85) Native Americans. This land is their land.
86) Chicago architecture. Art that we live in, work in, play in; a living lesson in soaring beauty; a skyline to emulate.
87) Walt Whitman. "I hear America singing, the varied carols I hear . . . "
88) U. S. Olympic athletes. "USA! USA! USA!"
89) Our storytelling tradition and the Great American Novel.
90) New Orleans. A sassy, saucy, scintillating survivor.
91) Rugged individualists, gadflies, iconoclasts, muckrakers and all those who afflict the powerful. Charge onward!
92) Harley Davidson. Still the king of the road.
93) Geeks. Zuckerberg, Jobs, Wozniak, Gates and the whole damned Silicon Valley.
94) Comics and comic books. From zany dimwits and lovable losers to iconic super heroes.
95) Truckers and truck stops. Keep on Rollin!
96) New England. Lobster, chowder, rugged seacoasts and cherished traditions.
97) Scientific pioneers. The searchers, the discoverers, the trailblazers and all those who make the breakthroughs that enrich and lengthen our lives.
98) American fashion. From Ralph and Tommy and Donna and Vera. From Seventh Avenue to the world.
99) Willie Nelson. Is there any one he hasn't sung with or any genre of music he hasn't yet recorded?
100) The American Dream. A better life for our children and our children's children. Always, our best days lie ahead.
Copyright 2011 by Daniel A. Cirucci.
Wednesday, June 29, 2011
Here are the results thus far of an informal Philadelphia Inquirer poll on the flash mob attacks in the city.
It's clear that people are worried and concerned. They want action.
Click here to vote in the poll.
Mob attacks: How concerned are you?
|1: No concern at all|
| ||642 (4.1%)|
|2. Somewhat concerned|
| ||1715 (11.0%)|
|3. Very concerned|
| ||13277 (84.9%)|
|Total votes = 15634|
Click here to read more.Let’s say a white guy goes on television, puts on an exaggerated "Amos ‘n Andy" “black voice” and proceeds to make fun of a black man whose politics the white guy doesn’t like. Actually, let’s say he goes beyond merely making fun of the black man. Let’s say he tries to make the black man sound downright stupid. Does that make the white guy a racist?The correct answer is … it depends.If the white guy is Rush Limbaugh and the black man is Barack Obama. Then of course the white guy is a racist – according to liberals.But if the white guy is Jon Stewart and the black man is Herman Cain, the conservative businessman seeking the Republican nomination for president, well, then, that’s another story.
And, they're getting testy.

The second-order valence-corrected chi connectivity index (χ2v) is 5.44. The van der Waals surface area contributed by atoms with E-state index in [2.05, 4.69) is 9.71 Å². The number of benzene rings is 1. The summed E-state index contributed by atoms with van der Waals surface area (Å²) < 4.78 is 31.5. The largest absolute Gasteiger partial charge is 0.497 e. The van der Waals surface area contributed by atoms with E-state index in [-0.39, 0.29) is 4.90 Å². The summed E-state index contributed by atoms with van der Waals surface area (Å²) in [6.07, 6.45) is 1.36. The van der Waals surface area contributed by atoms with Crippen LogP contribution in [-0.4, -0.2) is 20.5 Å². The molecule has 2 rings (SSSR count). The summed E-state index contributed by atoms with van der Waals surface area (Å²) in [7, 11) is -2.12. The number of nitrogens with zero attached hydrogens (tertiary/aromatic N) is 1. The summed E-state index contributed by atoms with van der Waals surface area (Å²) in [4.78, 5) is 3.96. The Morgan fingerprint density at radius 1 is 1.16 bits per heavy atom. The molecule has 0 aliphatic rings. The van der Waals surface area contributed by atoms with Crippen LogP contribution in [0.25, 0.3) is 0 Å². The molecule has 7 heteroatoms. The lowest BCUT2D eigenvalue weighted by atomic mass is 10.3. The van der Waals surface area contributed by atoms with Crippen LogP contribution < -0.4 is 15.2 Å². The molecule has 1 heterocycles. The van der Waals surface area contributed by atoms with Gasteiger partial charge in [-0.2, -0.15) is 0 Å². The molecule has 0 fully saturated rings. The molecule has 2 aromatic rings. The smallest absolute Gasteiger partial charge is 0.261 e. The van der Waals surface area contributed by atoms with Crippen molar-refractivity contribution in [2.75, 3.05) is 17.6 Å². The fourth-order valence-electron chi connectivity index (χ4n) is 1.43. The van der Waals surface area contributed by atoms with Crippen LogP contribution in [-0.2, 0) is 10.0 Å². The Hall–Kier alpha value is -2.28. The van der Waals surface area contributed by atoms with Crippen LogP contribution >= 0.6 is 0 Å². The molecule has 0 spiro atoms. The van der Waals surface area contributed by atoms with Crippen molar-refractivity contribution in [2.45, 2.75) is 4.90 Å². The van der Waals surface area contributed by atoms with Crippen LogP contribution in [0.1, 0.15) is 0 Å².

Ohhh, yeah . . . economic numbers and prospects are apparently not going to be what Team Obama thought they would be. This is not the kind of climate they thought they'd be facing as they move into 2012 campaign mode.
It doesn't look good, folks.
Here's an excerpt from the National Journal:
It’s been a rough June for the White House. Instead of being able to run a campaign taking credit for economic improvement, President Obama will, according to the latest forecasts, be trying to win four more years amid a grim economy next year. The president’s reelection team, once hoping to run on a “Morning in America” theme now doesn’t have that luxury. No wonder, the president’s advisers over the past month have been making moves that suggest they’re awfully concerned about his prospects.Click here to read more.
For decades the Democrat Party has pretty much taken the Jewish vote for granted. And, why not? Jews have pretty much consistently supported the liberal line and voted Democrat. They were one of the keys to Obama's victory in 2008.
True, George W. Bush made some inroads with Jews in 2000 and 2004 and Karl Rove charted what appeared to be the first stages of a sound strategy to peel off thin slices of the Jewish vote -- just enough to begin to make a difference.
While many Jewish voters preferred Hillary in 2008, they fell in line behind Obama despite their doubts about his position on Israel. The economy played a key role in '08 and there was the ever-present factor of liberal guilt as Obama sought to be the first African-American president.
But now, some Jewish voters (enough to give Dems concern) are expressing misgivings and even threatening to bolt.
Here are some excerpts from a story at Politico:
“There’s an inclination in the community to not trust this president’s gut feel on Israel and every time he sets out on a path that’s troubling you do get this ‘ouch’ reaction from the Jewish Community because they’re distrustful of him,” said the president of a major national Jewish organization, who declined to be quoted by name to avoid endangering his ties to the White House. . .Click here to read more.
When Obama was running, there was a lot of concern among the guys in my group at shul, who are all late-30s to mid-40s, who I hang out with and daven with and go to dinner with, about Obama,” recalled Scott Matasar, a Cleveland lawyer who’s active in Jewish organizations.Matasar remembers his friends’ worries over whether Obama was “going to be OK for Israel.”. . .
Now Matasar says he’s appalled by Obama’s “rookie mistakes and bumbling” and the reported marginalization of a veteran peace negotiator, Dennis Ross, in favor of aides who back a tougher line on Netanyahu.. . .
“He’d been very ham-handed in the way he presented [the 1967 border announcement] and the way he sprung this on Netanyahu,” Matasar said.
BTW: The president is in Philadelphia today for a Big Fundraiser and word is it's getting harder and harder to convince major Jewish allies to write big checks for Obama's campaign. Will any of this make a real difference in the end? Stay tuned.